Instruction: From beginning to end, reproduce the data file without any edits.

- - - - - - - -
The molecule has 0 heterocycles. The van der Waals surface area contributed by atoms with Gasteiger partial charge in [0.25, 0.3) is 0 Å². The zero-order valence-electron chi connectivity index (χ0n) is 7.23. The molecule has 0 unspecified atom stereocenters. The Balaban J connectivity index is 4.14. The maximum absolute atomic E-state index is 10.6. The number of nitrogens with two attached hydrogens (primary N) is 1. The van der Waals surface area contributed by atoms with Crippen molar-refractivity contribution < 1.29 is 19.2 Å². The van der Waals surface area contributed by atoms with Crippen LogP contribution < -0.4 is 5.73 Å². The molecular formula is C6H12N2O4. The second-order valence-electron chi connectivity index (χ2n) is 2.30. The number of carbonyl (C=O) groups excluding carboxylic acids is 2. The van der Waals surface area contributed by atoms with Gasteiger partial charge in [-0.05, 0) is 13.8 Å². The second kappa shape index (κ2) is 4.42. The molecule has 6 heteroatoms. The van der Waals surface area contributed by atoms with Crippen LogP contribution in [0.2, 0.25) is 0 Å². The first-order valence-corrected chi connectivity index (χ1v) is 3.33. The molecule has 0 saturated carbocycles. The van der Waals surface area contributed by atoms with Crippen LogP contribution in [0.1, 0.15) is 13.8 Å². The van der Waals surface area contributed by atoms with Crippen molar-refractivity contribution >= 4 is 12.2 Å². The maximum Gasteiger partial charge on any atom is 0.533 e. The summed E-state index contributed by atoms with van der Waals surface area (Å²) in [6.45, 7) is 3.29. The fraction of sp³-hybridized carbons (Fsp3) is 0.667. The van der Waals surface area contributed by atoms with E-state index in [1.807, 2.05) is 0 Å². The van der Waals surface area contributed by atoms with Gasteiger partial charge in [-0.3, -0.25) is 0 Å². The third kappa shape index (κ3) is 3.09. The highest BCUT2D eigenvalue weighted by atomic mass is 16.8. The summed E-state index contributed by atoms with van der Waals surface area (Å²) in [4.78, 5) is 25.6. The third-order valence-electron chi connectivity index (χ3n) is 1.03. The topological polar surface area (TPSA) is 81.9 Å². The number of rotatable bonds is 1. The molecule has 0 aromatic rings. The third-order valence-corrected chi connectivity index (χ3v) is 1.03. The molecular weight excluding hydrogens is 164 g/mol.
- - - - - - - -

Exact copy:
The molecule has 0 heterocycles. The van der Waals surface area contributed by atoms with Gasteiger partial charge in [0.25, 0.3) is 0 Å². The zero-order valence-electron chi connectivity index (χ0n) is 7.23. The molecule has 0 unspecified atom stereocenters. The Balaban J connectivity index is 4.14. The maximum absolute atomic E-state index is 10.6. The number of nitrogens with two attached hydrogens (primary N) is 1. The van der Waals surface area contributed by atoms with Crippen molar-refractivity contribution < 1.29 is 19.2 Å². The van der Waals surface area contributed by atoms with Crippen LogP contribution < -0.4 is 5.73 Å². The molecular formula is C6H12N2O4. The second-order valence-electron chi connectivity index (χ2n) is 2.30. The number of carbonyl (C=O) groups excluding carboxylic acids is 2. The van der Waals surface area contributed by atoms with Gasteiger partial charge in [-0.05, 0) is 13.8 Å². The second kappa shape index (κ2) is 4.42. The molecule has 6 heteroatoms. The van der Waals surface area contributed by atoms with Crippen LogP contribution in [0.2, 0.25) is 0 Å². The first-order valence-corrected chi connectivity index (χ1v) is 3.33. The molecule has 0 saturated carbocycles. The van der Waals surface area contributed by atoms with Crippen LogP contribution in [0.1, 0.15) is 13.8 Å². The van der Waals surface area contributed by atoms with Crippen molar-refractivity contribution >= 4 is 12.2 Å². The maximum Gasteiger partial charge on any atom is 0.533 e. The summed E-state index contributed by atoms with van der Waals surface area (Å²) in [6.45, 7) is 3.29. The fraction of sp³-hybridized carbons (Fsp3) is 0.667. The van der Waals surface area contributed by atoms with E-state index in [1.807, 2.05) is 0 Å². The van der Waals surface area contributed by atoms with Gasteiger partial charge in [-0.3, -0.25) is 0 Å². The third kappa shape index (κ3) is 3.09. The highest BCUT2D eigenvalue weighted by atomic mass is 16.8. The summed E-state index contributed by atoms with van der Waals surface area (Å²) in [4.78, 5) is 25.6. The third-order valence-electron chi connectivity index (χ3n) is 1.03. The topological polar surface area (TPSA) is 81.9 Å². The number of rotatable bonds is 1. The molecule has 0 aromatic rings. The third-order valence-corrected chi connectivity index (χ3v) is 1.03. The molecular weight excluding hydrogens is 164 g/mol.